The talented 20-year-old Merseysider has become an icon at Anfield but the right-back’s rise to the top wasn’t always smooth
“Oh wow,” says Trent Alexander-Arnold, the smile spreading across his face. “It’s bigger than I thought it would be!”
We are at the junction of Sybil Road and Anfield Road, where an unspectacular terraced house has been transformed by the imagination of a group of Liverpool supporters and the genius of a French graffiti artist.
The three-storey high mural was commissioned by The Anfield Wrap, the biggest independent Liverpool podcast and fansite around, and painted by Akse, the artist who also produced a similar mural of Jurgen Klopp in the city’s Baltic Quarter.
The aim, according to The Anfield Wrap’s co-founder John Gibbons, was to commemorate Liverpool’s European Cup-winning campaign while recognising the remarkable rise of the club’s home-grown star – someone who, in a short space of time, has become an iconic figure.
“How can a lad so talented come across so humble?” says Gibbons, who liaised closely with Alexander-Arnold and his family before the mural was officially unveiled last month.
“He already does so much for the community he comes from, so much has been already put onto his shoulders and yet he still continues to grow.
“We hope everyone enjoys the mural. Those who live in the city and those who visit it. But especially we hope it inspires the young people who see it, for whom Trent has been an inspiration and a role model.
“As Trent himself said [after the Champions League final in May] he’s just a normal lad from Liverpool whose dreams came true.”
That last quote has been featured on the mural, as has been the logo of Fans Supporting Foodbanks. Alexander-Arnold, like many of his team-mates, has been a big supporter of the community cause, which looks to tackle hunger and poverty on Merseyside.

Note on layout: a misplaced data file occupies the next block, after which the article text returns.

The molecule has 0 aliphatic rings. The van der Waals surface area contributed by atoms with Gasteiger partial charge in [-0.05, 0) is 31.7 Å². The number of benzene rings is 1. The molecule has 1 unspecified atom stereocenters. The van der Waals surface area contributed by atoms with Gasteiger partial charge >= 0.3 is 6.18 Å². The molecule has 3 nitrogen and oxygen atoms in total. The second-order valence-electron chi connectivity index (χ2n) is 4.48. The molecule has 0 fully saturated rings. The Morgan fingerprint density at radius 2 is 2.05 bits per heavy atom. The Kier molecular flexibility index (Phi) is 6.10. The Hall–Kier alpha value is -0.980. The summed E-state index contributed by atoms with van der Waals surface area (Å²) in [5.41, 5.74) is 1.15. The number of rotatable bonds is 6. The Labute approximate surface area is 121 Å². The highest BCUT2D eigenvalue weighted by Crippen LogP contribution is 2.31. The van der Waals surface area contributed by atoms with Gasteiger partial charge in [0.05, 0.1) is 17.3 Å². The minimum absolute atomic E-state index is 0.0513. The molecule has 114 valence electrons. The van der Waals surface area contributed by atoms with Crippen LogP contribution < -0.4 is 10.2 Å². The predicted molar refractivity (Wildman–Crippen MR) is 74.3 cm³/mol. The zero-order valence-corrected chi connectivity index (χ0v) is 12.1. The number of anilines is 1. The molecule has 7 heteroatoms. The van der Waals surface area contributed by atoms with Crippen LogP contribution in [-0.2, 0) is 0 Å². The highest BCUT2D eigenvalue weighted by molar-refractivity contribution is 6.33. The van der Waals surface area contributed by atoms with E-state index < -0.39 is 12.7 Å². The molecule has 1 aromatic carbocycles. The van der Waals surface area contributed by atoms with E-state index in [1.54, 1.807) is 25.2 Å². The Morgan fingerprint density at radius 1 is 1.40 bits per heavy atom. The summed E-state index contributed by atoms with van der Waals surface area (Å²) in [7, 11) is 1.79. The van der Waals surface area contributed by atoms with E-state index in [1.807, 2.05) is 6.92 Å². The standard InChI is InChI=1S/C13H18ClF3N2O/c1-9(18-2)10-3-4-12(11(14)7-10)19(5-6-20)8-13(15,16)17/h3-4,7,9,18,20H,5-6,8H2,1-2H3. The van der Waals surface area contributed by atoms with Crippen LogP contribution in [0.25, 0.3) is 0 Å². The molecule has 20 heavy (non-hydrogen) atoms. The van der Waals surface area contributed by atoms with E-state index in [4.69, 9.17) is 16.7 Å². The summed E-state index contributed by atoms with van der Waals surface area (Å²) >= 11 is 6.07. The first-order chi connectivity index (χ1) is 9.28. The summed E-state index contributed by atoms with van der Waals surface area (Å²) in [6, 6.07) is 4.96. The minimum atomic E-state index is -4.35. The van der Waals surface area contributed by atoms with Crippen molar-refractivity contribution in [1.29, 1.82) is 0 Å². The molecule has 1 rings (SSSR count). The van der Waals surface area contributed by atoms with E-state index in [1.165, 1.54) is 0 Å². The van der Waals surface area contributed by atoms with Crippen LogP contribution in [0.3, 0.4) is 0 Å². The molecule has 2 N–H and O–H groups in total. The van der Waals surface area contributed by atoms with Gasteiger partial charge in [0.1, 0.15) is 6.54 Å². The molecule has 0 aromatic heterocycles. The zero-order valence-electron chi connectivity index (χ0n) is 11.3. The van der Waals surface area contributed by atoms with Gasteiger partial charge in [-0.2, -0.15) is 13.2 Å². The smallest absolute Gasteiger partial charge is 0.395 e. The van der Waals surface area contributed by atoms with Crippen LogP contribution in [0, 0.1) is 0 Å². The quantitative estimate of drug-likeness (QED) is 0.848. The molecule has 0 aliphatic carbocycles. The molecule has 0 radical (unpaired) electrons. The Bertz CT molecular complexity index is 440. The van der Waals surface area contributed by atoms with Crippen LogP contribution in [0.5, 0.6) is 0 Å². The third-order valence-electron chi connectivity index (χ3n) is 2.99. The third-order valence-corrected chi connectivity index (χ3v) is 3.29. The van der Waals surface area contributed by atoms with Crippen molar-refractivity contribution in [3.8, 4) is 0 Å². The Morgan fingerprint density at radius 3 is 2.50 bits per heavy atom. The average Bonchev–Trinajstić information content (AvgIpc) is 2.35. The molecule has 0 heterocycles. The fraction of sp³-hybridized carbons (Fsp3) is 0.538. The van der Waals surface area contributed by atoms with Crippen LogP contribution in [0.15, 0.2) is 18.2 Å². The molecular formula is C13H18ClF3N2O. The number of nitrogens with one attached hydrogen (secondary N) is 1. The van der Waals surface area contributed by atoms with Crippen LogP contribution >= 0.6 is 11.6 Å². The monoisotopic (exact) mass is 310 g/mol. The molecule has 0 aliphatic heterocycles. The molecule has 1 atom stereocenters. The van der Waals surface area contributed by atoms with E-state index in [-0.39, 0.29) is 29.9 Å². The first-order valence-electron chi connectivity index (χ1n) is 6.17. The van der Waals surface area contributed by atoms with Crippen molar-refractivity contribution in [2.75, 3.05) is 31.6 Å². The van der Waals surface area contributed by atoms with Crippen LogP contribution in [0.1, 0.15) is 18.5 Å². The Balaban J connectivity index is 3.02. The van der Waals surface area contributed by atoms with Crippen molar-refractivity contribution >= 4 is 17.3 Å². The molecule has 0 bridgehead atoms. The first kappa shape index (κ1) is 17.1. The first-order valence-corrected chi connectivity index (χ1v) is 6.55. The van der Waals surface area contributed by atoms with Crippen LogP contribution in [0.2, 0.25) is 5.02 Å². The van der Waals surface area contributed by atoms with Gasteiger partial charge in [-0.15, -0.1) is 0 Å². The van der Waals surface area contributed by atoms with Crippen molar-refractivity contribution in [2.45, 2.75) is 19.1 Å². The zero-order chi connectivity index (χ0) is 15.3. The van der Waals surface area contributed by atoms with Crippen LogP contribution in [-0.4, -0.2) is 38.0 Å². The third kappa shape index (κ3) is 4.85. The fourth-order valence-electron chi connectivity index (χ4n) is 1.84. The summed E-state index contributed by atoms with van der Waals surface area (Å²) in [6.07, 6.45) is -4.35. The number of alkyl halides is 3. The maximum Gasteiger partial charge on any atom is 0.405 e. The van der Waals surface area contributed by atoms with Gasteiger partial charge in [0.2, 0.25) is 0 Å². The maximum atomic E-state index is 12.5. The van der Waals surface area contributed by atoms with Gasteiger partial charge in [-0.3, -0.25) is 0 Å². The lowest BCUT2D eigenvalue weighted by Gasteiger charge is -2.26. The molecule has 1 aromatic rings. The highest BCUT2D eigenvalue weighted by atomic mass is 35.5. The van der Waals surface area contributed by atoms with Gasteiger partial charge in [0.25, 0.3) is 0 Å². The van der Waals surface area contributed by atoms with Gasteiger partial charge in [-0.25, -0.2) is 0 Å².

“It’s important that that message has been there,” Alexander-Arnold said at the mural’s unveiling. “Hopefully, it’ll raise a bit more awareness and let people know they can give back whenever they can.”
Alexander-Arnold’s popularity in Liverpool can be explained partly by his footballing talent. At 20, he has been already a European Cup winner, a Premier League runner-up, a full England international and has been voted into the PFA Team of the Year.
His impact, though, extends beyond his on-field achievements. He has been an ambassador for another local charity, An Hour for Others, and speaks with great maturity about the need for footballers to shine a light on such issues, to speak up and to support those in less privileged positions.
“You’ve got to be ready to be a role model; that’s part and parcel of the game now,” he says. “It’s not about just being able to hold your own on the pitch; it’s about being ready to work hard and do everything off the pitch as well.
“I think as long as you’re a good person, then people will see that, and people will look up to you.”
They’re looking up to him now, that’s for sure.
In more ways than one.
Ask Alexander-Arnold to name his toughest opponent, and he’ll have a fair few choices.